I was lucky to have a post team that was similarly invested. I don’t know what I would have done without Ana Florit, who is an editor that is simultaneously crazy fast AND really zeroed in on the story, which is the perfect combination for our schedule. Sound, music, VFX and color all have to move just as quickly yet each department brings a lot of added value that I think really shows in the finished movie.

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Four popular story princesses and Rumpelstiltskin brought into the modern world.  That opens a vast amount of creativity which may be difficult to harness into a script. Can you describe how it was writing the script?
JEREMY: Choosing which Grimm characters to include on the team was tough. I went through many iterations of the lineup before landing on the final roster. I’ve been reading comic books for as long as I can remember so I know the importance of a good group dynamic when it comes to a superhero team. And not just a mix of interesting standalone characters, but a way for them to interact with one another that is meaningful, dramatic, funny, tragic, purposeful. Not only do I get to work with characters that have been a part of the human collective consciousness from as far back as the 1800s, but I get to recast them as superheros and villains!
I had the most fun reasoning out the girls’ personalities based on their individual fairy tales, and especially writing the little interactions between them. Red is very much not a princess, and definitely has a chip on her shoulder when it comes to royalty. Rapunzel is stoic and regal but without all the platitudes, a result of having been locked away in a tower alone, training herself to escape. Snow White is an ice queen with an appropriately frigid demeanor after the opening of the movie. Sleeping Beauty is certainly the princess-y-est of the princesses, which came out of the passive nature of her magical ability to put lowly commoners to sleep with a dismissive wave of her hand. Cinderella was fun to write because she has something to prove. She married into royalty whereas the others were born into it, so she feels a kinship with Red mixed with a simultaneous desire to prove herself to the other princesses, while also honoring her bond to the “commoners” of the world.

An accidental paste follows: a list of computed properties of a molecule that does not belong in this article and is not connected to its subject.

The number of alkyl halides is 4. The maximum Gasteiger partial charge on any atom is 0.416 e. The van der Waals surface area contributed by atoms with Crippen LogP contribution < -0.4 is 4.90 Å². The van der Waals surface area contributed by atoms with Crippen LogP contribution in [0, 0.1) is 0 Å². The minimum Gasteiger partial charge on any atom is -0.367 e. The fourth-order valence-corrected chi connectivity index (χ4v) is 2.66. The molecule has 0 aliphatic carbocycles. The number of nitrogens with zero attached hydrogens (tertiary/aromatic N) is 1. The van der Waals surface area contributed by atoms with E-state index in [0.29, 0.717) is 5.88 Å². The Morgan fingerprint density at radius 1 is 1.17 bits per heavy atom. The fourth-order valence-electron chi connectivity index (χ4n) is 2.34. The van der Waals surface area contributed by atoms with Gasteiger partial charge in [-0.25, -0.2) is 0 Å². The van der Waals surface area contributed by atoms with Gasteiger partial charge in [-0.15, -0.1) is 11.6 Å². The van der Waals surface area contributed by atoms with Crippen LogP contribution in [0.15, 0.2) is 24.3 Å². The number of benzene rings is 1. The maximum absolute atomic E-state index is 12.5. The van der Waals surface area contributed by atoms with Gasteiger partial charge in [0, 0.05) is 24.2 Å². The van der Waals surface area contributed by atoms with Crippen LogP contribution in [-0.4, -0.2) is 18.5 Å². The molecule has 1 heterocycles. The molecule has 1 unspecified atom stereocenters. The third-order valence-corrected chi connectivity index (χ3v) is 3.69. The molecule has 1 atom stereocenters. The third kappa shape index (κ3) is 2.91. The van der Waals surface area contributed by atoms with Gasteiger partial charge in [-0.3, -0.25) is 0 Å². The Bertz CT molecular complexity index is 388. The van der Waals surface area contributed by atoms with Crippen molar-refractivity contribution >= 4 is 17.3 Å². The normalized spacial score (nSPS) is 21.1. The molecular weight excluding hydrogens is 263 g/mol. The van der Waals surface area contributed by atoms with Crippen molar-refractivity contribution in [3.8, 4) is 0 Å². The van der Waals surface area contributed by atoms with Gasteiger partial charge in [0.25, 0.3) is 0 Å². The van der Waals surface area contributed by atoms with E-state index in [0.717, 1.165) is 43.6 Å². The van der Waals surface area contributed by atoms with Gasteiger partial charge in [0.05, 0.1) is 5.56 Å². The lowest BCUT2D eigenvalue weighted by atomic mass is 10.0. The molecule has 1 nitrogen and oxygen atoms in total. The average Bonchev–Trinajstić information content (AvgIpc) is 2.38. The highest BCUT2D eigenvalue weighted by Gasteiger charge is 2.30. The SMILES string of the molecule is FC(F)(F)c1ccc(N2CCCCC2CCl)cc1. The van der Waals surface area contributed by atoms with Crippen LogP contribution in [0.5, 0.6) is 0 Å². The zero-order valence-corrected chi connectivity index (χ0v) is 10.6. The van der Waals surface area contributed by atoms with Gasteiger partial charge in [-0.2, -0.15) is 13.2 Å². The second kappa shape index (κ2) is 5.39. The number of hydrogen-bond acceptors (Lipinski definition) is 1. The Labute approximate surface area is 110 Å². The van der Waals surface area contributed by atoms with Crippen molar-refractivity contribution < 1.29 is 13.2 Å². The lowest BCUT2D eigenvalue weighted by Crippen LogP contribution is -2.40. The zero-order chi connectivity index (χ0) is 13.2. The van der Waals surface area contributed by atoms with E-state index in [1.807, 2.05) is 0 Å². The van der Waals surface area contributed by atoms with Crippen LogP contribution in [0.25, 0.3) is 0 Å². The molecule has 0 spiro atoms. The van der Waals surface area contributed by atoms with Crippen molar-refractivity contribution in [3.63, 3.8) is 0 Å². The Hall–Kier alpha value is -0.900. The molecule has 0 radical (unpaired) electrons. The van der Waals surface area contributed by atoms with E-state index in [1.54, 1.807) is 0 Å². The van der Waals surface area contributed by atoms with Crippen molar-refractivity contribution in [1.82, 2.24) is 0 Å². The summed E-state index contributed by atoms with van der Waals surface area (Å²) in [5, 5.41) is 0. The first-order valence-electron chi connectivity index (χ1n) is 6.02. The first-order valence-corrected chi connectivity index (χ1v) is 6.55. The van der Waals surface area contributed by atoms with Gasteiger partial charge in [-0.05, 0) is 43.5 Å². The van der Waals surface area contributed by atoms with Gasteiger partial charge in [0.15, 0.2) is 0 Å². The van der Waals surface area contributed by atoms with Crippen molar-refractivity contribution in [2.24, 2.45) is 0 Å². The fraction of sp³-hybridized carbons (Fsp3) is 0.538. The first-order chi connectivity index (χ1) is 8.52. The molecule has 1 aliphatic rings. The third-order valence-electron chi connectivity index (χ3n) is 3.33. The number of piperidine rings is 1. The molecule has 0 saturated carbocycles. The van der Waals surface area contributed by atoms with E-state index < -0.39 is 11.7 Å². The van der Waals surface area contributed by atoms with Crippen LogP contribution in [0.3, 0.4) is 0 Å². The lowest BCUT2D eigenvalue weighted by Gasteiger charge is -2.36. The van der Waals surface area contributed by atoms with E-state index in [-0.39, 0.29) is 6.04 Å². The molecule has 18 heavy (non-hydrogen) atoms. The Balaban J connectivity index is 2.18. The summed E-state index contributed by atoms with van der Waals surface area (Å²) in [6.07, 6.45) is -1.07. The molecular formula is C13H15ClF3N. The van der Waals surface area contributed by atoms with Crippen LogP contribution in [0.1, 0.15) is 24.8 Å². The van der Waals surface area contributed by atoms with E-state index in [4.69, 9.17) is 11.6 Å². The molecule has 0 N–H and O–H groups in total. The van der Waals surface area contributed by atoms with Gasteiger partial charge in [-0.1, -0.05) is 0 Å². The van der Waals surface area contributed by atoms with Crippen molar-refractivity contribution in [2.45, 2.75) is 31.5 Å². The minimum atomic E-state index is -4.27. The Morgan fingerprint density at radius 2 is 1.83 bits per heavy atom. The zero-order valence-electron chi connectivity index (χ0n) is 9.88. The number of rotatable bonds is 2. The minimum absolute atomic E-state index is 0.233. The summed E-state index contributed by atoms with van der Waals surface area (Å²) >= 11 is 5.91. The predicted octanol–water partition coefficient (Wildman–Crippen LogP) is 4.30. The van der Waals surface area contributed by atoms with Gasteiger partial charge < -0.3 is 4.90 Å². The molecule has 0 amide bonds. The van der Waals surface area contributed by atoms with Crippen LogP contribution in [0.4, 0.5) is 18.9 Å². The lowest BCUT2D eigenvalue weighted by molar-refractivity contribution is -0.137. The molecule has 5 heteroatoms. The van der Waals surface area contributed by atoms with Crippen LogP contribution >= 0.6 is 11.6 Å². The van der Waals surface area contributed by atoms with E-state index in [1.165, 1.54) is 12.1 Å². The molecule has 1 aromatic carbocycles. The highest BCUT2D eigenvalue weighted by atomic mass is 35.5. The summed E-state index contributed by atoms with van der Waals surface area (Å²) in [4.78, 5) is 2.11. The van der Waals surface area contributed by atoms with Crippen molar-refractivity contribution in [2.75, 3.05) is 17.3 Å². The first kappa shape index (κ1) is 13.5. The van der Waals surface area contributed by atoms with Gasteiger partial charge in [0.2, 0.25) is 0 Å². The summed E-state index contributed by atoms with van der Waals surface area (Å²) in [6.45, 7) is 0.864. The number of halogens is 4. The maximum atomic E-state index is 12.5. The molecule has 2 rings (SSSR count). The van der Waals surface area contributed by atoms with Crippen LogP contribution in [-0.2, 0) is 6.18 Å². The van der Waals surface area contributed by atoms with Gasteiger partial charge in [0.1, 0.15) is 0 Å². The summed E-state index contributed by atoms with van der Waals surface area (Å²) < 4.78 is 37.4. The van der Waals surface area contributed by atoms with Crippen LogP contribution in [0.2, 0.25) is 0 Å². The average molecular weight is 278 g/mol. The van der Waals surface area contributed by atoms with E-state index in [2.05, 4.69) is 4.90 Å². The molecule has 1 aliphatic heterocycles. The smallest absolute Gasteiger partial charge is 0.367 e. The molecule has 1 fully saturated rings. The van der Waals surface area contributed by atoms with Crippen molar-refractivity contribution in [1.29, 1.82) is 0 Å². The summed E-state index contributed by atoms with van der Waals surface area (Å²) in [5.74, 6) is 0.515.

I had the same fun with the villains. I didn’t want an impish Rumpelstiltskin cowering in sewers and speaking in riddles, I wanted someone who was maybe just one step away from royalty, so I made him a crooked politician with a great smile and a genuine, if twisted, charm. I always wanted The Wolf to be an impartial force of nature. To me it makes his nemesis relationship with Red all the better if her revenge mission truly means nothing to him. I took the most liberties with Iron John, and his particular character arc became one of the most fun to write. He is my favorite kind of tragic villain, a victim of circumstance who makes a bad call, a villain you can feel for.